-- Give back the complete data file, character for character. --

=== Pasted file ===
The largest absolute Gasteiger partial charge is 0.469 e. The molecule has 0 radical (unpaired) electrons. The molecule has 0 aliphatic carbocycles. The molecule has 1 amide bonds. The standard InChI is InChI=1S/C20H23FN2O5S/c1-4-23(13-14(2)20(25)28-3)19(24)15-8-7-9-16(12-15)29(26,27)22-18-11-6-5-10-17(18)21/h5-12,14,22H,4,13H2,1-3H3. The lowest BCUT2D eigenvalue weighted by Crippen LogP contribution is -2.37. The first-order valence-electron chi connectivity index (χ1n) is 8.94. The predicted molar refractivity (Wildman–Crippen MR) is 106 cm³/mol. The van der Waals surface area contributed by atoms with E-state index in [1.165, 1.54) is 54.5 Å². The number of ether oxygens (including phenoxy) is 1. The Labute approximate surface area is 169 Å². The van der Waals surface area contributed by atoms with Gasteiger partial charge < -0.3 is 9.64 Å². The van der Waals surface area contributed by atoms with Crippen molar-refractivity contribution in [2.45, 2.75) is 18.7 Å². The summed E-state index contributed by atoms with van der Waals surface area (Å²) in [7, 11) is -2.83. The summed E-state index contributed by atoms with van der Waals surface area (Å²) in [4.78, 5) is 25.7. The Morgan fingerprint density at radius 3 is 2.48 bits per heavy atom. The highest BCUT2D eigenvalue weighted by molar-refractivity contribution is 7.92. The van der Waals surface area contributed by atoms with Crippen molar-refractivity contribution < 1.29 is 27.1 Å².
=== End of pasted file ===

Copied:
The largest absolute Gasteiger partial charge is 0.469 e. The molecule has 0 radical (unpaired) electrons. The molecule has 0 aliphatic carbocycles. The molecule has 1 amide bonds. The standard InChI is InChI=1S/C20H23FN2O5S/c1-4-23(13-14(2)20(25)28-3)19(24)15-8-7-9-16(12-15)29(26,27)22-18-11-6-5-10-17(18)21/h5-12,14,22H,4,13H2,1-3H3. The lowest BCUT2D eigenvalue weighted by Crippen LogP contribution is -2.37. The first-order valence-electron chi connectivity index (χ1n) is 8.94. The predicted molar refractivity (Wildman–Crippen MR) is 106 cm³/mol. The van der Waals surface area contributed by atoms with E-state index in [1.165, 1.54) is 54.5 Å². The number of ether oxygens (including phenoxy) is 1. The Labute approximate surface area is 169 Å². The van der Waals surface area contributed by atoms with Gasteiger partial charge < -0.3 is 9.64 Å². The van der Waals surface area contributed by atoms with Crippen molar-refractivity contribution in [2.45, 2.75) is 18.7 Å². The summed E-state index contributed by atoms with van der Waals surface area (Å²) in [7, 11) is -2.83. The summed E-state index contributed by atoms with van der Waals surface area (Å²) in [4.78, 5) is 25.7. The Morgan fingerprint density at radius 3 is 2.48 bits per heavy atom. The highest BCUT2D eigenvalue weighted by molar-refractivity contribution is 7.92. The van der Waals surface area contributed by atoms with Crippen molar-refractivity contribution < 1.29 is 27.1 Å².